DENVER -- It's not that the Rockies have said goodbye to right fielder Carlos Gonzalez, a star for nine seasons in Colorado. They've just been too busy otherwise to say much of anything, general manager Jeff Bridich noted Tuesday at the MLB Winter Meetings in Lake Buena Vista, Fla.For example,
DENVER -- It's not that the Rockies have said goodbye to right fielder Carlos Gonzalez, a star for nine seasons in Colorado. They've just been too busy otherwise to say much of anything, general manager Jeff Bridich noted Tuesday at the MLB Winter Meetings in Lake Buena Vista, Fla.
For example, MLB Network insider Jon Heyman reported Tuesday night that the Rockies filled a key hole by reaching an agreement with right-handed reliever Bryan Shaw, who made at least 70 appearances in each of the past five seasons with the Indians.
Of the key free agents from the 2017 Rockies still available, Bridich has been most aggressive in pursuing closer Greg Holland -- while also looking at free agent Wade Davis and trade options who can close games, such as the Rays' Alex Colome and the Orioles' Zach Britton -- and lefty setup man Jake McGee.
The Rockies spoke to righty setup man Pat Neshek, but he reportedly has agreed to a two-year contract with the Phillies. Shaw, however, stands to replace Neshek in the bullpen.
Before the Winter Meetings, the Rockies addressed their catching vacancy by signing veteran Chris Iannetta for two years and $8.5 million.
The way Bridich tends to operate -- take care of what must be done in order of importance -- means retaining Gonzalez is a task for another time.
"Our focus and where most of our energy and time is on catching and pitching," Bridich said. "It's not that we can't multi-task. It's just that you can have so many irons in the fire in this process that you end up just getting burned. One of the ways we want to go about business is if we are going to create priorities, make sure we stay true to that, unless there is some sort of game-changing scenario."
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Bridich said few non-pitching free agents have signed, with Iannetta a notable exception, so he doesn't feel he is falling behind by not devising a strategy about Gonzalez quicker. The Rockies, Astros, Orioles and Athletics are among those clubs interested in CarGo.
Gonzalez struggled for much of the 2017 season and finished with a .262 batting average, 14 home runs and 57 RBIs. But he hit .325 with eight homers and 31 RBIs after Aug. 1 and helped the Rockies earn a National League Wild Card spot. Bridich said the season ended with positive feelings from both player and team.
The Rockies are looking at acquiring a run-producing corner player, either first base or outfield or some combination. They have acknowledged early talks with free-agent first baseman Carlos Santana and their regular first baseman in '17, Mark Reynolds. But Santana has a long list of suitors, and the Rockies haven't figured out the exact plan with Reynolds. He came to camp on a Minor League contract as a utility guy last year, then took over first base when Ian Desmond suffered a left hand injury in Spring Training.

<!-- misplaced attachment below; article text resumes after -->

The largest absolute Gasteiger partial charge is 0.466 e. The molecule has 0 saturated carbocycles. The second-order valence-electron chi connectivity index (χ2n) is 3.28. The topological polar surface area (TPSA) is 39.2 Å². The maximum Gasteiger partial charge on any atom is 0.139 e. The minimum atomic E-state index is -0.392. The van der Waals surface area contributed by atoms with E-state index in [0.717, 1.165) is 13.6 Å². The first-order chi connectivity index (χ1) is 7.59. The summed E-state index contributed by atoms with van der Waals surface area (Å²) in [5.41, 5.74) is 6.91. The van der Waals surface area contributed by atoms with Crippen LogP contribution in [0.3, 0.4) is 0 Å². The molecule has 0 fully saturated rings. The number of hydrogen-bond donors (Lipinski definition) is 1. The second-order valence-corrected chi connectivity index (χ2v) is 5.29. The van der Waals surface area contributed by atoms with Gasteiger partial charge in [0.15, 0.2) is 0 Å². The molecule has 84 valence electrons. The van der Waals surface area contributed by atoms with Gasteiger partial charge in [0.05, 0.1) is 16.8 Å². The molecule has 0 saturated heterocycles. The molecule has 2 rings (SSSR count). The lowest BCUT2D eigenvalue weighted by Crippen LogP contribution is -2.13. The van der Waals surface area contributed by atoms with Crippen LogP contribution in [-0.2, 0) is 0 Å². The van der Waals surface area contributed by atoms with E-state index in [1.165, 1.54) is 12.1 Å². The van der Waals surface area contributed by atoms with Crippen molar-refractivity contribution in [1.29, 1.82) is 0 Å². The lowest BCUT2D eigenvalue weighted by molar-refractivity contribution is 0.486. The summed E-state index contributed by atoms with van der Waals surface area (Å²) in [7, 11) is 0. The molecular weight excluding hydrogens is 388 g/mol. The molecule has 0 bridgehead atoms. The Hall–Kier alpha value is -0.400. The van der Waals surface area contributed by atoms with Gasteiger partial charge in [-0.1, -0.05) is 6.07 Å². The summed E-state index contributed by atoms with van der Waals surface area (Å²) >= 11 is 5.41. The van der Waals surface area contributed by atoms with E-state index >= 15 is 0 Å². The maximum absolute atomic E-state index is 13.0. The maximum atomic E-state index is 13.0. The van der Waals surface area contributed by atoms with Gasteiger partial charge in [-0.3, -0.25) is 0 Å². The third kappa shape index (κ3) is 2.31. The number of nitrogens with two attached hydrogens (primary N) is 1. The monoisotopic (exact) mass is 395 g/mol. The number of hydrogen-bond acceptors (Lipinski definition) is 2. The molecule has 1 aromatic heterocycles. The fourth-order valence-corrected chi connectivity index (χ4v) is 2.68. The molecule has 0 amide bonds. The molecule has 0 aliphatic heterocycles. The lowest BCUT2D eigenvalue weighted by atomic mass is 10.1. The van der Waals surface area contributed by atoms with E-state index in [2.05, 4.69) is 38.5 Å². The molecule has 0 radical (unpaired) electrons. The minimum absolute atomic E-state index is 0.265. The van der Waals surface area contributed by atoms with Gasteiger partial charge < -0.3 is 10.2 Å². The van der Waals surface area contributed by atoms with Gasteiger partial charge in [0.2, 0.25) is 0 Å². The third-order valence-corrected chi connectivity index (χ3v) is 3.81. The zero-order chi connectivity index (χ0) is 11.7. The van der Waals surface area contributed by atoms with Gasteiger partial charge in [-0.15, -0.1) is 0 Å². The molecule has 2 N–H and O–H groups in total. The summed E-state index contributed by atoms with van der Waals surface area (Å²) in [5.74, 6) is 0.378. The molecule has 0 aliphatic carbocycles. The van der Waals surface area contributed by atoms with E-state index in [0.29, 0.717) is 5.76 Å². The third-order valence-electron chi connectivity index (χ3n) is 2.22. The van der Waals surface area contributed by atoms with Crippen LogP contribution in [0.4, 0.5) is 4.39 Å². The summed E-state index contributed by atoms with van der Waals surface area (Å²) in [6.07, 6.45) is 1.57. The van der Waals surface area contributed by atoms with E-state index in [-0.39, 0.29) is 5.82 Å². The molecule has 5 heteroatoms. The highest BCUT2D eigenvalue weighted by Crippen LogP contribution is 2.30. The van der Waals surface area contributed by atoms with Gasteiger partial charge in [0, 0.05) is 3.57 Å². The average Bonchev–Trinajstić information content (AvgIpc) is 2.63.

The setup roles are almost as high a priority as the closer since such a pitcher can slide into the ninth inning, if necessary. McGee served as closer for part of the 2016 season after Carlos Estevez was injured -- McGee's effectiveness was reduced by his own knee injury -- and earned three saves last year while pitching solidly (58 strikeouts to 16 walks in 57 1/3 innings).
"We're conscious of that," Bridich said. "Sometimes different guys have to come in and be ready to do those sorts of things. As it relates to Jake, he's been somebody that we've continued some dialogue with."
• The last two NL batting champs, second baseman DJ LeMahieu (2016) and Charlie Blackmon (2017), are in their final year of arbitration, and star third baseman Nolan Arenado has his final arbitration year after the 2018 season. The idea of signing any or all to long-term deals is on a case-by-case basis, Bridich said.
"The only true connection with some of those things is there are certain guys that become free agents at the same time," Bridich said. "We've definitely thought about things a lot. We try to retain our guys, generally, if they enjoy being in Colorado and if they believe continuing to be a Colorado Rockie is a good thing for them in their career, and see if there is reason to talk further. Most likely, we'll do that at some point with all those guys."
• First baseman Eric Hosmer and outfielder J.D. Martinez figure to receive the largest contracts on the open market. Bridich said the Rockies will not be participating in the bidding for those players.
• Multiple reports mentioned the Rockies as being among the teams inquiring about Marlins outfielder Marcell Ozuna, but Bridich said, "We haven't had any recent talks about Ozuna whatsoever."
• The Rockies and the Double-A Hartford Yard Goats have reached a two-year extension on their player development contract, through 2020.
Thomas Harding has covered the Rockies since 2000, and for MLB.com since 2002. Follow him on Twitter @harding_at_mlb and** like his Facebook page**.